Nader Francis, Professor1, Fiona Carter, Dr2, Marta Penna, Ms3, George Hanna, Professor3, Roel Hompes, Mr4. 1Yeovil District Hospital, 2SWSTNcic, 3Imperial College London, 4Oxford University Hospitals
Introduction: Transanal total mesorectal excision (TaTME) has attracted substantial interest amongst colorectal surgeons throughout the world. Technical challenges of the technique however have been acknowledged by early adopters and this may underpin the early reports of visceral injuries which occurred during the perineal phase. Evidence from previous surgical training programs suggest that a structured proctorship programme can shorten the learning curve, operative time and most importantly reduce major complications. The aim of this study was to report on the first national pilot training initiative which was developed in the UK to ensure safe introduction of this technique.
Methods: A pilot training programme for the UK has been established in partnership with the healthcare industry, and supported by the Association of Coloproctology of Great Britain and Ireland. The programme consists of three phases: (i) Development of a consensus process on the optimum training curriculum of TATME from all relevant stakeholders, including experts, early adopters, and potential learners, to guide the training of this technique (ii) Piloting of this training curriculum and (iii) Assessment and quality assurance mechanisms to monitor training and measure outcomes.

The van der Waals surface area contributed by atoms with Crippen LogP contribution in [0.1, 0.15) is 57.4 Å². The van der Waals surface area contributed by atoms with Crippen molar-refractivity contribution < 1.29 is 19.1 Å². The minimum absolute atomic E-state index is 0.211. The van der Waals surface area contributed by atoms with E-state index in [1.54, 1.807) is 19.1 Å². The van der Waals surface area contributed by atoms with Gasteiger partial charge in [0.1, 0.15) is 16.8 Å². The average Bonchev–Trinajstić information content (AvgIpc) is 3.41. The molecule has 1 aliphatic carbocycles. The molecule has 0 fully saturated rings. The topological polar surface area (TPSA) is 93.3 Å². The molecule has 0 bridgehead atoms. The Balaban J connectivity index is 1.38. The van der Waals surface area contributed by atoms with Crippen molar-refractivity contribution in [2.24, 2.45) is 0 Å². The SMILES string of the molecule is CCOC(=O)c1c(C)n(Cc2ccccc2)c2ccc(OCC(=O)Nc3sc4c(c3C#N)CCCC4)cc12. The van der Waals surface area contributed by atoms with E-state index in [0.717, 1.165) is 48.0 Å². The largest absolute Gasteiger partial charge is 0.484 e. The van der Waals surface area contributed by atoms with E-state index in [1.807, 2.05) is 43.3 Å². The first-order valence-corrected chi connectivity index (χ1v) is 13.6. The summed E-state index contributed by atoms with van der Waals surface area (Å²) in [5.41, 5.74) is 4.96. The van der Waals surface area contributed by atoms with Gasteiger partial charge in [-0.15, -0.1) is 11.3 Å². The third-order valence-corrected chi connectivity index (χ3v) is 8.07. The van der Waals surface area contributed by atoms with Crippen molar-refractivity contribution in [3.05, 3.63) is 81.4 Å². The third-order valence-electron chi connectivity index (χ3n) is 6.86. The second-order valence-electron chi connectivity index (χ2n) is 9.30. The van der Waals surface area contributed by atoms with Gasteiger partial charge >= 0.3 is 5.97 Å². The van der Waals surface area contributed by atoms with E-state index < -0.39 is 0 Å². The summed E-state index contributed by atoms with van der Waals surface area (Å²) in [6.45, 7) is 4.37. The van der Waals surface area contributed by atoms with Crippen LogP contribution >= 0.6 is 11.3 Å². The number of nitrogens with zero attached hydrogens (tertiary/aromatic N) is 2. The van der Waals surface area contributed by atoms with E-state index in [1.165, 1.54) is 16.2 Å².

Results: A cohesive multi-modal training curriculum has been developed providing clear guidance on case selection, supporting multi-disciplinary and multimodal training including online modules, dry-lab, purse-string simulators, cadaveric training and formal clinical proctoring programme. The UK pilot programme opened for applications in May 2017 and, after a rigorous selection process, the initiative was launched in September 2017 with 10 trainers mentoring 10 consultant colorectal surgeons from five centres. The selection of learners was based on suitable case volume and prior experience in laparoscopic rectal surgery. Objective assessment tools were applied to an unedited video of a laparoscopic rectal surgery case for each applicant. For the selected centres, access to the iLapp TaTME app was provided to access educational content including operative video footage, prior to attending a bespoke cadaveric workshop. Each learner will then benefit from a structured, centrally organised and funded proctorship programme at their own institutions. A global assessment score form has been specifically designed to monitor training and a formal accreditation process will be used to sign off each learner using competency assessment tool. Data on the cadaveric workshop and initial outcomes of the clinical mentorship will be presented at the conference.
A competency-based pilot training programme for transanal total mesorectal excision has been launched in the UK to support safe introduction of this technique.
Presented at the SAGES 2017 Annual Meeting in Houston, TX.
Abstract ID: 87727
Program Number: P341
Presentation Session: iPoster Session (Non CME)
Presentation Type: Poster